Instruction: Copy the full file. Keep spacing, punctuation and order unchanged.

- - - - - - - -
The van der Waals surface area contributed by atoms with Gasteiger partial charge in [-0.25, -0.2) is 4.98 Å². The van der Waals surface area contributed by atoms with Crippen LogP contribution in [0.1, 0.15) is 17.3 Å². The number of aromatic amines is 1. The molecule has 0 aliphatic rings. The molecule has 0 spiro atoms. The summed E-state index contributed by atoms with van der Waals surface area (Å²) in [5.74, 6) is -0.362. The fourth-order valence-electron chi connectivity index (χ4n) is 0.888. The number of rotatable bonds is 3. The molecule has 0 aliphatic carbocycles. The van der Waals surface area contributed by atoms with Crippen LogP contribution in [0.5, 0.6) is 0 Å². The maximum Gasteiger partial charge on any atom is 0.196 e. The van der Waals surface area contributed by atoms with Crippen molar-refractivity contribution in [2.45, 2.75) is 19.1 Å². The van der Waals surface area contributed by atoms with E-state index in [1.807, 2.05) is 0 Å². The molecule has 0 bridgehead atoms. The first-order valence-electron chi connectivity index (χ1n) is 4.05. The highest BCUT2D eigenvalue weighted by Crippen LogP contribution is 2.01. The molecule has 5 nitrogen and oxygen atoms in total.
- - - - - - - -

The van der Waals surface area contributed by atoms with Gasteiger partial charge in [-0.25, -0.2) is 4.98 Å². The van der Waals surface area contributed by atoms with Crippen LogP contribution in [0.1, 0.15) is 17.3 Å². The number of aromatic amines is 1. The molecule has 0 aliphatic rings. The molecule has 0 spiro atoms. The summed E-state index contributed by atoms with van der Waals surface area (Å²) in [5.74, 6) is -0.362. The fourth-order valence-electron chi connectivity index (χ4n) is 0.888. The number of rotatable bonds is 3. The molecule has 0 aliphatic carbocycles. The van der Waals surface area contributed by atoms with Crippen LogP contribution in [0.5, 0.6) is 0 Å². The maximum Gasteiger partial charge on any atom is 0.196 e. The van der Waals surface area contributed by atoms with Crippen molar-refractivity contribution in [2.45, 2.75) is 19.1 Å². The van der Waals surface area contributed by atoms with E-state index in [1.807, 2.05) is 0 Å². The molecule has 0 bridgehead atoms. The first-order valence-electron chi connectivity index (χ1n) is 4.05. The highest BCUT2D eigenvalue weighted by Crippen LogP contribution is 2.01. The molecule has 5 nitrogen and oxygen atoms in total.